It was the third trigger of the recession indicator in less than two weeks.Bondsread more
U.S. manufacturer growth slowed to the lowest in almost 10 years in August, the latest sign that the trade war may be exacerbating the economic slowdown.Marketsread more
Stocks fell as fears of an economic recession built up ahead of a key speech from Federal Reserve Chairman Jerome Powell.US Marketsread more
Former Prudent Bear Fund manager David Tice is urging investors to brace for a massive downturn.Trading Nationread more
German Chancellor Angela Merkel said a solution to the Irish "backstop" is possible before the October 31 Brexit deadline.Europe Economyread more
Apple plans to unveil three new iPhones in September, including two new "Pro" models and a successor to the iPhone XR, Bloomberg reported Thursday.Technologyread more
A ruling against J&J could mean more big payouts in similar cases across the country.Health and Scienceread more
While Volkswagen may not want to invest in Tesla, the U.S. carmaker has been scouting locations in Europe for a new Gigafactory there.Autosread more
Corporate profits posted modest growth in the second quarter as companies brace for slowing global growth.Retailread more
Eli Lilly CEO David Ricks told CNBC on Tuesday that prescription drug costs would still soar even if Democrats managed to cap the prices that pharmaceutical companies are allowed to charge.
"There's a lot of rhetoric in the air, and most of it non-productive," Ricks told with "Squawk Box. " "We could cap that forever. And what we get is less innovation and still have growing health-care costs."
Democratic proposals aimed at lowering health-care costs target Big Pharma directly.
Sen. Bernie Sanders, a Democratic presidential candidate, has endorsed a policy to bring U.S. drug prices in-line with what other nations pay. Sens. Kamala Harris and Amy Klobuchar, also 2020 candidates, support a plan to penalize pharmaceutical companies if the price of their drugs rise past a certain threshold.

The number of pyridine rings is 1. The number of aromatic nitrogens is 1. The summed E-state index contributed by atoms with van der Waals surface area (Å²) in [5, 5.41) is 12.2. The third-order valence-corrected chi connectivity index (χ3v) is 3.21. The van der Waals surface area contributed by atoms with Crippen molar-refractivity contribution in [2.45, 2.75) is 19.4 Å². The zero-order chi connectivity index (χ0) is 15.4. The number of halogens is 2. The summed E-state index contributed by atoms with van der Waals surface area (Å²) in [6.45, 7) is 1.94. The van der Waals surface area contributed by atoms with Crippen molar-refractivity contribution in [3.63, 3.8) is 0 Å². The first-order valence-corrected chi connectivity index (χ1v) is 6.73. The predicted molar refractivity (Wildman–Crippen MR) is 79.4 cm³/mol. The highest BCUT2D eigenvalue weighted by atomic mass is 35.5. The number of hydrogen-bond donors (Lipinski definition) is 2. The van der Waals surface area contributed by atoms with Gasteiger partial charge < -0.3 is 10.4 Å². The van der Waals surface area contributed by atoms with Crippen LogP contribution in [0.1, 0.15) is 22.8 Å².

While Democrats support letting the government negotiate with drugmakers directly, opposition is strong among Republicans who say they want prices negotiated in a free market.
Ricks said he instead supports a White House-backed proposal from Senate Finance Committee Chairman Chuck Grassley, R-Iowa, that would make changes to Medicare, the federal government's health insurance plan for the elderly, by adding an out-of-pocket maximum for beneficiaries.
Health and Human Services Secretary Alex Azar, in an interview on CNBC later Tuesday, responded directly to Ricks comments, blasting pharmaceutical companies for the high price of drug in the U.S., while other nations pay less.
"I just got off the phone with [Trump] working on a plan on how we can import drugs safely effectively from Canada, so the American people get the benefit of the deals that Pharma themselves are striking with other countries," said Azar, who earlier in his career worked at Eli Lilly.
The pharma industry also supports a withdrawn plan from the White House that would have banned rebates that drugmakers pay to pharmacy benefit managers. The companies pay the rebates to the so-called PBMs, sometimes called middlemen, for getting their drugs covered by Medicare's Part D prescription plan.
"We agree it's time for change," said Ricks, who joined CNBC shortly after Lilly reported second-quarter earnings and revenue that beat Wall Street's expectations. "We agree that patients need relief in the cost of medications."